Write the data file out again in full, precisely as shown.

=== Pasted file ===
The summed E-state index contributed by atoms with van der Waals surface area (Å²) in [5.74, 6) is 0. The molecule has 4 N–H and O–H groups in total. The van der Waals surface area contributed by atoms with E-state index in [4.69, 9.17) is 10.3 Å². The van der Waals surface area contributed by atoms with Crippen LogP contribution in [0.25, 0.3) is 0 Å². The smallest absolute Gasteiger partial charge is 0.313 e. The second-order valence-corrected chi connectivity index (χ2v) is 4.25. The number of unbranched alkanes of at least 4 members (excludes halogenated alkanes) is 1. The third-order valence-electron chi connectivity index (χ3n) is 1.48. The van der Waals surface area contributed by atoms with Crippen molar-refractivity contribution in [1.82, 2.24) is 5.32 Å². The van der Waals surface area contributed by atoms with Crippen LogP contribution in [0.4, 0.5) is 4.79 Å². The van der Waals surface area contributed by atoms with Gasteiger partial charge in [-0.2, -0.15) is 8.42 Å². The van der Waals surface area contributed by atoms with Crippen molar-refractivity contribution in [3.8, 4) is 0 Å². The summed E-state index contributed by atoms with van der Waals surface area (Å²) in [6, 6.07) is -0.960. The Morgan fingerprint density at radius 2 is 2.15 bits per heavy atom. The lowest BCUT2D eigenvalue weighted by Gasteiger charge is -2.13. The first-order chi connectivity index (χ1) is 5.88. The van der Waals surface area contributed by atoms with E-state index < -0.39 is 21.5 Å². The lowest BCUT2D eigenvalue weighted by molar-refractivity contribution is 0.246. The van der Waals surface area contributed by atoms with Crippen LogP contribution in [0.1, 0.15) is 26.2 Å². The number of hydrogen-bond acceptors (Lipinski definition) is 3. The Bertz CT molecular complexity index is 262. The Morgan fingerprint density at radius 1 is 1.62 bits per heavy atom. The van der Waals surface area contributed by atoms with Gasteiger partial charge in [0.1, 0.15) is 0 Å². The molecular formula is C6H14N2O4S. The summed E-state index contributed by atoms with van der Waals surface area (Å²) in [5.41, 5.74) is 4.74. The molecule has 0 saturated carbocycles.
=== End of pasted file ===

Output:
The summed E-state index contributed by atoms with van der Waals surface area (Å²) in [5.74, 6) is 0. The molecule has 4 N–H and O–H groups in total. The van der Waals surface area contributed by atoms with E-state index in [4.69, 9.17) is 10.3 Å². The van der Waals surface area contributed by atoms with Crippen LogP contribution in [0.25, 0.3) is 0 Å². The smallest absolute Gasteiger partial charge is 0.313 e. The second-order valence-corrected chi connectivity index (χ2v) is 4.25. The number of unbranched alkanes of at least 4 members (excludes halogenated alkanes) is 1. The third-order valence-electron chi connectivity index (χ3n) is 1.48. The van der Waals surface area contributed by atoms with Crippen molar-refractivity contribution in [1.82, 2.24) is 5.32 Å². The van der Waals surface area contributed by atoms with Crippen LogP contribution in [0.4, 0.5) is 4.79 Å². The van der Waals surface area contributed by atoms with Gasteiger partial charge in [-0.2, -0.15) is 8.42 Å². The van der Waals surface area contributed by atoms with Crippen molar-refractivity contribution in [3.8, 4) is 0 Å². The summed E-state index contributed by atoms with van der Waals surface area (Å²) in [6, 6.07) is -0.960. The Morgan fingerprint density at radius 2 is 2.15 bits per heavy atom. The lowest BCUT2D eigenvalue weighted by Gasteiger charge is -2.13. The first-order chi connectivity index (χ1) is 5.88. The van der Waals surface area contributed by atoms with E-state index < -0.39 is 21.5 Å². The lowest BCUT2D eigenvalue weighted by molar-refractivity contribution is 0.246. The van der Waals surface area contributed by atoms with Crippen LogP contribution in [0.1, 0.15) is 26.2 Å². The number of hydrogen-bond acceptors (Lipinski definition) is 3. The Bertz CT molecular complexity index is 262. The Morgan fingerprint density at radius 1 is 1.62 bits per heavy atom. The van der Waals surface area contributed by atoms with Gasteiger partial charge in [0.1, 0.15) is 0 Å². The molecular formula is C6H14N2O4S. The summed E-state index contributed by atoms with van der Waals surface area (Å²) in [5.41, 5.74) is 4.74. The molecule has 0 saturated carbocycles.